BAZETTA - Don Hromyak thought he was a goner when he fell through the ice Tuesday on Mosquito Creek Reservoir.
"It was pretty sickening," Hromyak said, "especially when you can see the cars going by."
Hromyak, 55, of Niles, had been out for an afternoon of ice fishing when the ice cracked beneath his feet. He was about 100 yards from the eastern shore near Hillside Cemetery when he dropped into the frigid water.
Any ice angler will say that the cardinal rule of ice fishing is always go with a friend, but it was advice Hromyak didn't heed.
"Like a dummy, I went out by myself," Hromyak said Thursday.
Flailing his arms and calling for help, Hromyak was unable to pull himself from the water. He was close enough to the road to see cars passing but couldn't get noticed.
Ice fishing basics
Avoid areas where there is flow (feeder streams and springs) or in-water obstructions.
Always fish with a partner or in an area where several other anglers are present.
Let others know where you are going and when you plan to return.
Place a cell phone in a plastic bag to protect it from moisture.
Take along a throw cushion or wear a personal flotation device.
Source: Ohio Department of Natural Resources
"I've been telling people it was 10 minutes," Hromyak said, "if it wasn't more."
Then came the men that he referred to as angels. First was James Baugh of Niles.
"And then one guy from the road saw me," Hromyak said.
Baugh had been driving toward the cemetery when he spotted a sled and fishing equipment on the reservoir, but no fisherman. When he pulled over near a pickup truck, he could see Hromyak waving his arm.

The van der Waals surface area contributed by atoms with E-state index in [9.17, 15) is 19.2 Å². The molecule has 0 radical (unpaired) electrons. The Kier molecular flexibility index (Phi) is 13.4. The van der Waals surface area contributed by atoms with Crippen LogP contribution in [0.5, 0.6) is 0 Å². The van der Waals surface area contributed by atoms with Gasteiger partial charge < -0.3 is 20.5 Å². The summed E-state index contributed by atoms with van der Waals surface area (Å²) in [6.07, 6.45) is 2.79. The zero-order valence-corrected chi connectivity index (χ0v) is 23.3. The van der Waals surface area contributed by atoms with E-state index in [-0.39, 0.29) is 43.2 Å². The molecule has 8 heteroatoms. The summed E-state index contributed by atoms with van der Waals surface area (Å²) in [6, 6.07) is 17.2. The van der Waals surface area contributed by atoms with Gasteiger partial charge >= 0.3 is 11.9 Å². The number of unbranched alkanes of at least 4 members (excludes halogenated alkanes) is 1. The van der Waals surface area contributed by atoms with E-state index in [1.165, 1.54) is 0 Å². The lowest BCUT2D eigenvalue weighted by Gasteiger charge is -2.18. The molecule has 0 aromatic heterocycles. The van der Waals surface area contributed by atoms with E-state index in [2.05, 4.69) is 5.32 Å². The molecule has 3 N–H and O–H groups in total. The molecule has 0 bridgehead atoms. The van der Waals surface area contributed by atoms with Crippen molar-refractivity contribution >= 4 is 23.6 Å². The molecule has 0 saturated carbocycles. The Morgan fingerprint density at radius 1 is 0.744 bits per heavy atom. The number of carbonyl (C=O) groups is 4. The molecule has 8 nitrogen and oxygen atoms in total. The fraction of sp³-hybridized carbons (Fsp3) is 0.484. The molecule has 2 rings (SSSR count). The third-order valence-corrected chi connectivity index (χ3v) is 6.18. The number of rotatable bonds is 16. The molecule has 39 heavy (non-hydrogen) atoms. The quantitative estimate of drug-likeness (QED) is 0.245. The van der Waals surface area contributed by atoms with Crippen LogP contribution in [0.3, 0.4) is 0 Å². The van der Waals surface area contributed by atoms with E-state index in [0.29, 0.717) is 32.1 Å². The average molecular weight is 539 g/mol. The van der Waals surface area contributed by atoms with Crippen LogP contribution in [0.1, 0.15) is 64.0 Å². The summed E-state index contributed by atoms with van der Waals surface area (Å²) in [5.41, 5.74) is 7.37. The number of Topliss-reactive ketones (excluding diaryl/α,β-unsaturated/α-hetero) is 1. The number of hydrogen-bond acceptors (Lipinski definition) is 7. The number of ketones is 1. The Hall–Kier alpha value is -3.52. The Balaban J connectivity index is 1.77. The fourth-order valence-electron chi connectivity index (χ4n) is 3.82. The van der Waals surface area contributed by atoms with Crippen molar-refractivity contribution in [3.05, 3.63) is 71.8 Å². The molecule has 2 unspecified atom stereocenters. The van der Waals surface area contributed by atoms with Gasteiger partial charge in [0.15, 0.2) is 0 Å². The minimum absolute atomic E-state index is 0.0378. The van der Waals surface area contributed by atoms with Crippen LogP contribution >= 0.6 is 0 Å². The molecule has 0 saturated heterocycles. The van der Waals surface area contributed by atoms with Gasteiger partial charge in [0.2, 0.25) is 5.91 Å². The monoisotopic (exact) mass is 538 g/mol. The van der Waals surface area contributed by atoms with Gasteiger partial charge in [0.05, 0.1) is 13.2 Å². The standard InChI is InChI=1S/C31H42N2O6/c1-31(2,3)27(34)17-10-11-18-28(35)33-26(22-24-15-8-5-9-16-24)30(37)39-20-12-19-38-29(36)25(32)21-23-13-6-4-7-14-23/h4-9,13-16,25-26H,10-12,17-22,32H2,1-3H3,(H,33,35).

Baugh called 9-1-1 to report what had happened, but didn't wait for the emergency crews to arrive before acting.
"Somebody had to save his life. It's just what I do," Baugh said. "The lady on 9-1-1 didn't want me to."
Meanwhile, Rod Schaaf, 36, and his stepson Curtis Byers, 19, both from Rootstown also spotted trouble.
"First we drove by," Schaaf said. "I saw a sled on the lake and I asked Curtis if we should drive back. He said, 'You gotta.'"
The men turned around to find Baugh on the phone with dispatch. Schaaf said after that 36 years of fishing and being on the ice, he felt prepared to help get Hromyak out. Together the three men used a 20-foot tow rope that Schaaf had in his vehicle to pull Hromyak to safety.
The Cortland Fire Department arrived first to attend to Hromyak, who by this time was being walked back across the ice by Baugh. Bazetta crews also responded to the emergency call.
Hromyak said he spent a little bit of time warming up in the ambulance, but besides needing to jump in a warm bath, he was fine.
For him, what goes around comes around. Hromyak said about 15 years ago he had been on the other side of the ordeal when he rescued a man from Pyamtuning.
"I guess it was my turn," Hromyak said.
The thickness of the the ice was not immediately available on Thursday.